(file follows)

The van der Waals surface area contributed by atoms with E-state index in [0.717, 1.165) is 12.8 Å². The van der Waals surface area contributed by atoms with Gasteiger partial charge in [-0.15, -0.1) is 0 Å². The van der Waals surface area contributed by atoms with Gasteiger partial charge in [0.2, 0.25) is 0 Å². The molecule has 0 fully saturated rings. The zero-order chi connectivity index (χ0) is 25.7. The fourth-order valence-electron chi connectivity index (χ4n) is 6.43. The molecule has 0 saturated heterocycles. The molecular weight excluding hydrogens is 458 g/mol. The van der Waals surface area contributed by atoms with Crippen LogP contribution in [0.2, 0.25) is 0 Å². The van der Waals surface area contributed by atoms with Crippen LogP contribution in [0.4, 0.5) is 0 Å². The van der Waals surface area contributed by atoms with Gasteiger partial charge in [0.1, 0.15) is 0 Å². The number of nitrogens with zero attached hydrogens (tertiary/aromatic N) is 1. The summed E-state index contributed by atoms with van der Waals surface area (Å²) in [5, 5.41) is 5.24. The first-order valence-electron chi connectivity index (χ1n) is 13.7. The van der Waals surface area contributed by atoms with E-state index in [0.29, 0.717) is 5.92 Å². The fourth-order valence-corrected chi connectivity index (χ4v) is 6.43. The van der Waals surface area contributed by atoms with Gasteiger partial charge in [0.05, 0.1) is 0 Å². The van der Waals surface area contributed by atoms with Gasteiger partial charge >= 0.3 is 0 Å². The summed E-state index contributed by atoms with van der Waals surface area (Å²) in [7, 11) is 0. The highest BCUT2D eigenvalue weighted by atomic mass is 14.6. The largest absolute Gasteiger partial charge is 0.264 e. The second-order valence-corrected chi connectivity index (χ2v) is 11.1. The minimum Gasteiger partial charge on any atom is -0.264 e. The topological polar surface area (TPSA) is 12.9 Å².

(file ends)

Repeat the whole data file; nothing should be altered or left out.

The van der Waals surface area contributed by atoms with E-state index in [0.717, 1.165) is 12.8 Å². The van der Waals surface area contributed by atoms with Gasteiger partial charge in [-0.15, -0.1) is 0 Å². The van der Waals surface area contributed by atoms with Gasteiger partial charge in [0.2, 0.25) is 0 Å². The molecule has 0 fully saturated rings. The zero-order chi connectivity index (χ0) is 25.7. The fourth-order valence-electron chi connectivity index (χ4n) is 6.43. The molecule has 0 saturated heterocycles. The molecular weight excluding hydrogens is 458 g/mol. The van der Waals surface area contributed by atoms with Crippen LogP contribution in [0.2, 0.25) is 0 Å². The van der Waals surface area contributed by atoms with Crippen LogP contribution in [0.4, 0.5) is 0 Å². The van der Waals surface area contributed by atoms with Gasteiger partial charge in [0.1, 0.15) is 0 Å². The number of nitrogens with zero attached hydrogens (tertiary/aromatic N) is 1. The summed E-state index contributed by atoms with van der Waals surface area (Å²) in [5, 5.41) is 5.24. The first-order valence-electron chi connectivity index (χ1n) is 13.7. The van der Waals surface area contributed by atoms with E-state index in [0.29, 0.717) is 5.92 Å². The fourth-order valence-corrected chi connectivity index (χ4v) is 6.43. The van der Waals surface area contributed by atoms with Gasteiger partial charge in [0.05, 0.1) is 0 Å². The van der Waals surface area contributed by atoms with Gasteiger partial charge >= 0.3 is 0 Å². The summed E-state index contributed by atoms with van der Waals surface area (Å²) in [7, 11) is 0. The highest BCUT2D eigenvalue weighted by atomic mass is 14.6. The largest absolute Gasteiger partial charge is 0.264 e. The second-order valence-corrected chi connectivity index (χ2v) is 11.1. The minimum Gasteiger partial charge on any atom is -0.264 e. The topological polar surface area (TPSA) is 12.9 Å².